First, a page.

Bright lights, open spaces
PANORAMIC Vancouver from Grouse Mountain. Photograph: Chris Cheadle/ACP/Getty
The host city of next month’s Winter Olympics was built by people who love the great outdoors, writes JOANNA ROBERTS
Getting to see this view, however, can take a bit of an effort. Yes, there’s an easy route up the mountain: just take the gondola that lifts you high above the trees and the pen where film-star wolves go to retire and glide effortlessly to the summit. But if you fancy a challenge (or you’re on a budget) there’s always the 2,830-step trail up the mountain’s southern face.
The Grouse Grind – also known as Mother Nature’s Stairmaster – is a well-worn hiking trail that is equally popular with visitors and with locals, who pop in for a quick “grind” on the way home from work. The wooden steps are packed with people of all ages, some hoping to beat their previous times, others just praying they reach the top.
It’s a punishing ascent, the worst point being the quarter-way mark, which tells you, somewhat unhelpfully, that the remainder of the trail is extremely steep and treacherous.
But if you get into a steady rhythm and pretend not to notice the people who are coming down after abandoning their attempts, then you’ll be rewarded not only with a magnificent view but also with the most welcome cold beer of your life.
It’s hard to escape the feeling that this part of Canada was built by people who loved the outdoors – as befits a city that next month hosts the Winter Olympics.
Granted, Vancouver has a natural advantage. Trees, ocean and mountains are pretty strong basics, and its location in southwestern Canada provides a pleasant Goldilocks climate: neither too hot nor too cold. But it’s the way that nature has been invited in – trees lining every street, beaches by the business district, parks aplenty – that shows this green and pleasant city owes as much to foresight as to serendipity. From the beginning Vancouver’s expansion has been guided by the desire to avoid urban sprawl and maximise green space.
The result is a lively and relaxed metropolis that works with its surroundings rather than fights against them. Despite being in a city of more than 500,000 people, you never feel far from the great outdoors.
The jewel in the crown is Stanley Park. Jutting into the Pacific at the western tip of the skyscraper-dominated downtown district, this old military base has been a public park since 1886. A bike ride around the nine-kilometre sea wall, with the trees on your left and ocean on your right, pausing frequently to coo at racoons or for a quick dip in the icy sea, is one of the most pleasant ways to spend a sunny afternoon.
Although no trip to Stanley Park would be complete without seeing the totem poles and the beaches, don’t overlook the wooded interior, which is crisscrossed with paths ripe for exploration. A stroll around the Lost Lagoon is a less hectic option than the sea-wall circuit, which is always a hive of activity. Lunchtimes are particularly busy, as office workers slip out of their suits and into their Lycra to jog, cycle or roller-blade around the park.
Hyperactivity is rife among Vancouver’s residents: even after dark the streets come alive with people taking their dogs for a speedy power walk. A clue to the source of their energy comes from the Thermos mugs that seem to have been grafted on to people’s hands.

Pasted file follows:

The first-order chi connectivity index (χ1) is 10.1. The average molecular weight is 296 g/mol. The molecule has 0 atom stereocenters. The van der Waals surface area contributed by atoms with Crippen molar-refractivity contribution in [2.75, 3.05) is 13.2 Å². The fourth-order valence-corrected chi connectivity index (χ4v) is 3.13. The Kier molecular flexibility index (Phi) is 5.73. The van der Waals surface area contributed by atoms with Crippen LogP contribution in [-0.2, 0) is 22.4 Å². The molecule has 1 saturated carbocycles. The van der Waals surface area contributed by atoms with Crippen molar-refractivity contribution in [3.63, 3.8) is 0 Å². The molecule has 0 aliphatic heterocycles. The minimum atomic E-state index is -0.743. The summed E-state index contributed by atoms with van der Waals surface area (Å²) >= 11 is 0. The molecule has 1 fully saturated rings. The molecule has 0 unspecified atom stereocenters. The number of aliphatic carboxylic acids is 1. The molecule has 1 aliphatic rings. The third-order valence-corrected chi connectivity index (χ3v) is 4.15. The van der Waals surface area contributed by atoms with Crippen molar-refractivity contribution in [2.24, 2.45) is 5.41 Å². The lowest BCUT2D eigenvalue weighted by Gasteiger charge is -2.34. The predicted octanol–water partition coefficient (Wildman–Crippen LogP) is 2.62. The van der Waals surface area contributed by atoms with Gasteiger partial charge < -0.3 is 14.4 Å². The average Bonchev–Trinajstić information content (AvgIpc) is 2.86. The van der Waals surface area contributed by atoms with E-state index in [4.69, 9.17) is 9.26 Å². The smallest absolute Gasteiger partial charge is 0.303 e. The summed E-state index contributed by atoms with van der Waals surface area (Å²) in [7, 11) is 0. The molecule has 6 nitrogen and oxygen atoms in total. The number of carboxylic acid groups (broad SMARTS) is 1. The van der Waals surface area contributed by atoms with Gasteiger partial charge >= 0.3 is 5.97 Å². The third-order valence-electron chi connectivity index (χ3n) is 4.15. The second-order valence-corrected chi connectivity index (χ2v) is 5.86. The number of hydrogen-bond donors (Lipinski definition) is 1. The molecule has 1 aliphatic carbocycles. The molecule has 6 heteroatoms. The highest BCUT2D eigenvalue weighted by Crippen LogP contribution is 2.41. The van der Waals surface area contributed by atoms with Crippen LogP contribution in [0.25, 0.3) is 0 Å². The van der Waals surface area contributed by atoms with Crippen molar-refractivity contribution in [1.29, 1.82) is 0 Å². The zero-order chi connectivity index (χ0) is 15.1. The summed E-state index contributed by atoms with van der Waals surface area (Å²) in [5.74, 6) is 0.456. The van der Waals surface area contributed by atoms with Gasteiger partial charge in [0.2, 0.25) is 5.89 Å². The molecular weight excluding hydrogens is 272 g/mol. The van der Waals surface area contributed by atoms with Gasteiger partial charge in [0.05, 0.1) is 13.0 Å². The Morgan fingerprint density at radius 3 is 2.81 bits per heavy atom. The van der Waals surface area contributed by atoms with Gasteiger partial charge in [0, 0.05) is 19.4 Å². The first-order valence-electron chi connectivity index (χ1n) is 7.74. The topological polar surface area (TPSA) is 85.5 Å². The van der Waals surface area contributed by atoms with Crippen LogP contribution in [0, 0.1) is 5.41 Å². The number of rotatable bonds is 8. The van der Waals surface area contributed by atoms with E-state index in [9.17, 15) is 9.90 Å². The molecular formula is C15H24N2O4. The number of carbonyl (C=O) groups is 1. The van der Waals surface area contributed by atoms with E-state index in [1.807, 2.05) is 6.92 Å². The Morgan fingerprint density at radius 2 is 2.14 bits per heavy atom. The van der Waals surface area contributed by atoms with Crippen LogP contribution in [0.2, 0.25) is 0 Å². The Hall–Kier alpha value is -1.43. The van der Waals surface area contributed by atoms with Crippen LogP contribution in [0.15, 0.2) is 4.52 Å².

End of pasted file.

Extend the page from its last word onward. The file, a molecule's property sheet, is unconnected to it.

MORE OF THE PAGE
Coffee shops are Vancouver’s public houses, with the venues (and, presumably, the customers) buzzing well into the night. With Seattle just down the road it is perhaps inevitable that Starbucks is ubiquitous, although it has healthy competition in Vancouver’s own Blenz chain, as well as numerous independent outlets.
If it’s more traditional public-house refreshment you want, there’s plenty to be had. In Vancouver alcohol tends to be consumed with food, music or both. Local beers, particularly from the Granville Island brewery, are available in most places and are tastier than the better-known Canadian brands, and Canadian wine is surprisingly good.
Food is generally excellent and good value, although we made the mistake of overordering, forgetting about North American portion sizes.
With plenty of diversions it’s easy to become cocooned downtown, but it’s worth making the effort to explore farther afield. Take the ferry across False Creek to Granville Island, to see its brewery, craft shops and food market, then carry on to upmarket Kitsilano and, arguably, the best beach in Vancouver. If you’re interested in aboriginal heritage, then from here pop along to the University of British Columbia’s Museum of Anthropology, which houses an extensive collection of First Nation artefacts.
And a whole section of tourismvancouver.com is dedicated to “gay-friendly Vancouver”, which proudly announces that the city has the largest gay population in western Canada.
Thanks to efficient public transport, getting around is spectacularly easy. One ticket lets you travel anywhere within the city limits, and a journey can often be a highlight in itself. A ride on the elevated SkyTrain gives an overhead view of the city, while heading north towards Grouse Mountain means a trip on the SeaBus, which provides a magnificent sea-level vista of downtown Vancouver as you zip across Burrard Inlet. However you choose to spend your time, it’s easy to see why Vancouver has repeatedly been named the world’s most liveable city. Beautifully located, good value, great food, friendly people . . . I’m not going to argue. But then I guess it was planned that way.
Jump to it
More than 5,500 athletes and officials and 10,000 media people will be heading for Vancouver and the Whistler ski resort, which hosts this year’s Winter Olympics, from February 12th to 28th, and Winter Paralympics, from March 12th to 21st.